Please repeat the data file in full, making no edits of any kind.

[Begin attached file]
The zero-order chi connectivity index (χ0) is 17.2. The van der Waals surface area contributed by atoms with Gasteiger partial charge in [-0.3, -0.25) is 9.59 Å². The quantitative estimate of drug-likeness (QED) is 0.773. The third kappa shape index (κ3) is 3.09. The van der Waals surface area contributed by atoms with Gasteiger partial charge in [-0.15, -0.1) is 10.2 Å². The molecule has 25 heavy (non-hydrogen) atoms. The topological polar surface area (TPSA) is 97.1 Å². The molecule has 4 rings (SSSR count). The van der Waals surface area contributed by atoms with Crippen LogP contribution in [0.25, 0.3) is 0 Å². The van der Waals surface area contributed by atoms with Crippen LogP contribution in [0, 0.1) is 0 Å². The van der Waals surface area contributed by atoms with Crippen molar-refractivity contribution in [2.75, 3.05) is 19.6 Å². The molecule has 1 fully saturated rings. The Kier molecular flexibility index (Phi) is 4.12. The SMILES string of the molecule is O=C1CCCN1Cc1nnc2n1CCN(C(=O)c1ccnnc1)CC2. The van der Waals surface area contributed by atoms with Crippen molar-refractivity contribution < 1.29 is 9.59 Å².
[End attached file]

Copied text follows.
The zero-order chi connectivity index (χ0) is 17.2. The van der Waals surface area contributed by atoms with Gasteiger partial charge in [-0.3, -0.25) is 9.59 Å². The quantitative estimate of drug-likeness (QED) is 0.773. The third kappa shape index (κ3) is 3.09. The van der Waals surface area contributed by atoms with Gasteiger partial charge in [-0.15, -0.1) is 10.2 Å². The molecule has 25 heavy (non-hydrogen) atoms. The topological polar surface area (TPSA) is 97.1 Å². The molecule has 4 rings (SSSR count). The van der Waals surface area contributed by atoms with Crippen LogP contribution in [0.25, 0.3) is 0 Å². The van der Waals surface area contributed by atoms with Crippen LogP contribution in [0, 0.1) is 0 Å². The van der Waals surface area contributed by atoms with Crippen molar-refractivity contribution in [2.75, 3.05) is 19.6 Å². The molecule has 1 fully saturated rings. The Kier molecular flexibility index (Phi) is 4.12. The SMILES string of the molecule is O=C1CCCN1Cc1nnc2n1CCN(C(=O)c1ccnnc1)CC2. The van der Waals surface area contributed by atoms with Crippen molar-refractivity contribution < 1.29 is 9.59 Å².